Worst Congressional Districts for Black Americans

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Source: Ivan Curra / Wikimedia Commons

30. Florida’s 24th Congressional District
> Current representative: Rep. Frederica S. Wilson (Democratic Party)
> Poverty rate: 27.3% black; 14.4% white
> Unemployment rate: 13.9% black; 6.5% white
> Homeownership rate: 42.3% black; 66.2% white

Florida’s 24th District stretches along the Biscayne Bay from the northern part of downtown Miami to Hollywood. Black residents, who make up the largest racial group in the district, are more than twice as likely to be unemployed as white district residents and nearly twice as likely to live below the poverty line. Racial disparities in these economic outcomes are likely due in part to gaps in educational attainment. College-educated adults are more qualified for a wider range of higher-paying jobs, and just 14.0% of black adults in the district have a bachelor’s degree, less than half the 35.6% share of white adults.

The district has been served by Democrat Rep. Frederica Wilson since 2011. Wilson currently sits on the Committee on Education and the Workforce and the Committee on Transportation and Infrastructure.

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29. Connecticut’s 4th Congressional District
> Current representative: Rep. James A. Himes (Democratic Party)
> Poverty rate: 17.1% black; 4.4% white
> Unemployment rate: 14.9% black; 5.6% white
> Homeownership rate: 38.0% black; 78.3% white

The 4th Congressional District in Connecticut is the only one in the state and the broader New England region on this list of the worst congressional districts for black Americans. The district makes up the southwest corner of the state, covering cities like Stamford and Bridgeport. Economic inequality in the district is among the worst in the country — and much of it is along racial lines.

Over 17% of the area’s black population lives below the poverty line, more than triple the 4.4% white poverty rate. Perhaps even more striking, the typical white household in the area earns nearly $108,000 a year, adjusted for cost of living — the income measure we use throughout this piece. Meanwhile, the median income among black households is equivalent to $44,168 after adjusting for cost of living.

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28. Mississippi’s 2nd Congressional District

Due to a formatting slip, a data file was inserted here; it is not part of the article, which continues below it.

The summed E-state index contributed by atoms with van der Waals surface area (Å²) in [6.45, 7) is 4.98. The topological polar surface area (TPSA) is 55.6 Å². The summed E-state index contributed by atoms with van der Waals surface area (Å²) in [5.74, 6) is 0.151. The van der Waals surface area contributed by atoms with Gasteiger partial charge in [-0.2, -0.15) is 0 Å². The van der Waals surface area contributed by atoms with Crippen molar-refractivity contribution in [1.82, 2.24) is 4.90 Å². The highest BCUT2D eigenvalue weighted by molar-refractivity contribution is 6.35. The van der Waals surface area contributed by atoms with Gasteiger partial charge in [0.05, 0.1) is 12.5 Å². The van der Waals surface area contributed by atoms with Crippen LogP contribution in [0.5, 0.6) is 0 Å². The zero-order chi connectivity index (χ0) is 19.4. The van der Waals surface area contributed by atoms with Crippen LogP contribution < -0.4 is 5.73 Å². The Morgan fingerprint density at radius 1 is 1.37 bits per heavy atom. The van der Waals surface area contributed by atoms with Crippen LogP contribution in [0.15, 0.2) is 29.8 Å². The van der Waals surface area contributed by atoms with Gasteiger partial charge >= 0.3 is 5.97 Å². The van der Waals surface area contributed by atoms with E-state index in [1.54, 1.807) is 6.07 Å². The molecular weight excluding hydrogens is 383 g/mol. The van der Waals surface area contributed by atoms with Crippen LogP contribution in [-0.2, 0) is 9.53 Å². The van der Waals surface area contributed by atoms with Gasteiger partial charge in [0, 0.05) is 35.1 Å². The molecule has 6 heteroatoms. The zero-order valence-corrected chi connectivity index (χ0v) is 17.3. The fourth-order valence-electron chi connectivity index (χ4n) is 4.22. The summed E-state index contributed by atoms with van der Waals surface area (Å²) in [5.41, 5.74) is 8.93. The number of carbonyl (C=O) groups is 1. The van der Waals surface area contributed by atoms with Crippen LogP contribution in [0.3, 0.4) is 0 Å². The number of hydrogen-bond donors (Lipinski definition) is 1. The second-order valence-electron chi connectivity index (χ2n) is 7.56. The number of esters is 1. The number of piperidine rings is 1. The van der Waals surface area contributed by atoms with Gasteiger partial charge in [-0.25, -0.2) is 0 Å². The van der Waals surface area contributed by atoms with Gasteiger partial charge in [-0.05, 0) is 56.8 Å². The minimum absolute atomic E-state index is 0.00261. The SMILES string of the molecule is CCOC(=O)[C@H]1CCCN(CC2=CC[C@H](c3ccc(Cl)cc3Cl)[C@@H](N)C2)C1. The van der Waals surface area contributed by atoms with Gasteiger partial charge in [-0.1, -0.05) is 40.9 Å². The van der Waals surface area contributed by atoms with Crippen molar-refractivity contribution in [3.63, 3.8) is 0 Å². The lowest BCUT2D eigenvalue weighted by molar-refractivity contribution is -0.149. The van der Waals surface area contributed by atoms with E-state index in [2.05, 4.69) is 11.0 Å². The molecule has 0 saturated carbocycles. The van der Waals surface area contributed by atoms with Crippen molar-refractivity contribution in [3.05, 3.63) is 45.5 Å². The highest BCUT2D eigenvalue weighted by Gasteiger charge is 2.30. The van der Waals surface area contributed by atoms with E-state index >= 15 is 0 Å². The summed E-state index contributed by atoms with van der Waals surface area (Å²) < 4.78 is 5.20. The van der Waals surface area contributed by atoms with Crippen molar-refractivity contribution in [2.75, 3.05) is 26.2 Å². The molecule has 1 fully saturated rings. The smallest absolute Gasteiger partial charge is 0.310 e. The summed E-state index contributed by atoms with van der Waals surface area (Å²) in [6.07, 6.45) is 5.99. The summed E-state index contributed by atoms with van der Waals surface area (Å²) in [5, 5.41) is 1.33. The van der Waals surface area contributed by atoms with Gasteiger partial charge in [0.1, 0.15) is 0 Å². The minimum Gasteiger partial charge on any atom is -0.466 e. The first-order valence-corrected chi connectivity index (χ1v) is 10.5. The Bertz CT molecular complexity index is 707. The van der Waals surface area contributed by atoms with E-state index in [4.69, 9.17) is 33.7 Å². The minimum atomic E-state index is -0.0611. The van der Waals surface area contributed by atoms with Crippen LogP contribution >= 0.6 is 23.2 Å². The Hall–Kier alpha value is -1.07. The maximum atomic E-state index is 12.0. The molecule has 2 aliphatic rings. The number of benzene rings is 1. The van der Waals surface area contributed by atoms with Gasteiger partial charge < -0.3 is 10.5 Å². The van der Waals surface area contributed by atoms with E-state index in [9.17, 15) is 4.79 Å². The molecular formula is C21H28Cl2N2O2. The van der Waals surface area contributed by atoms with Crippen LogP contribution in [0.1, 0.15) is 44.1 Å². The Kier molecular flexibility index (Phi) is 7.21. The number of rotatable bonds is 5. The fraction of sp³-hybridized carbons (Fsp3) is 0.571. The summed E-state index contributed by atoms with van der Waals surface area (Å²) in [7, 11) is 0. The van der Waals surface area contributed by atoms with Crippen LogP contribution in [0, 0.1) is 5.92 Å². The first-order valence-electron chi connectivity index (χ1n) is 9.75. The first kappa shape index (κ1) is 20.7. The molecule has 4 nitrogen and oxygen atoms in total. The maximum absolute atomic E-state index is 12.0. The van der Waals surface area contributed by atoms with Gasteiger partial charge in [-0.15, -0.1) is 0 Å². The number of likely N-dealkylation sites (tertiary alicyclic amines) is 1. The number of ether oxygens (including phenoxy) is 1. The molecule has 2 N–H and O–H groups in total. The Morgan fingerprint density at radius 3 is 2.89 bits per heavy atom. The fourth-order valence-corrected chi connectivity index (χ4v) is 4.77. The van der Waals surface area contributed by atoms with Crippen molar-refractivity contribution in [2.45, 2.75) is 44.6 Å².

> Current representative: Rep. Bennie G. Thompson (Democratic Party)
> Poverty rate: 36.5% black; 12.6% white
> Unemployment rate: 15.5% black; 6.3% white
> Homeownership rate: 52.7% black; 79.6% white

The 2nd District in Mississippi is a geographically large, majority-black area covering the Mississippi Delta and much of the state’s border with Arkansas and Louisiana. In the district, only about three out of every four black adults have a high school diploma, compared to over 87% of white adults. Disparities in education tend to have economic consequences. The typical white household in the district earns $60,405 a year, nearly double the median income of $31,350 among black households.

The district intersects with at least one pivot county — a county that voted for Barack Obama in 2008 and 2012 and for Donald Trump in 2016. Democrat Rep. Bennie Thompson has served in the district since 1993.

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27. Louisiana’s 5th Congressional District
> Current representative: Rep. Ralph Lee Abraham (Republican Party)
> Poverty rate: 41.2% black; 15.7% white
> Unemployment rate: 12.9% black; 6.1% white
> Homeownership rate: 44.5% black; 75.3% white

Louisiana’s 5th Congressional District is a geographically large district that covers much of the state’s eastern border and includes the cities of Monroe and Alexandria. Across the district, 41.2% of black residents live below the poverty line compared to 15.7% of white residents. Such disparities are partially the result of disparate conditions in the labor market. The 12.9% unemployment rate among the black labor force is more than double the 6.1% rate in the district’s white labor force.

Republican Rep. Ralph Abraham has served the district since 2015. He is currently running for governor of the state.

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26. Missouri’s 1st Congressional District
> Current representative: Rep. William Lacy Clay (Democratic Party)
> Poverty rate: 26.1% black; 10.7% white
> Unemployment rate: 14.4% black; 4.9% white
> Homeownership rate: 40.4% black; 64.1% white

Missouri’s 1st Congressional District is located in the northern part of the state and covers the city of St. Louis. Heavily segregated cities often have some of the worst disparities in socioeconomic outcomes along racial lines — and St. Louis is one of the most segregated cities in the United States.

The typical white household in the district earns $62,622 a year, which is about $25,000 more than the typical black household income in the district. Incomes tend to increase with educational attainment, and 43.1% of white area residents age 25 and up have a bachelor’s degree compared to just 17.4% of black adults in the district.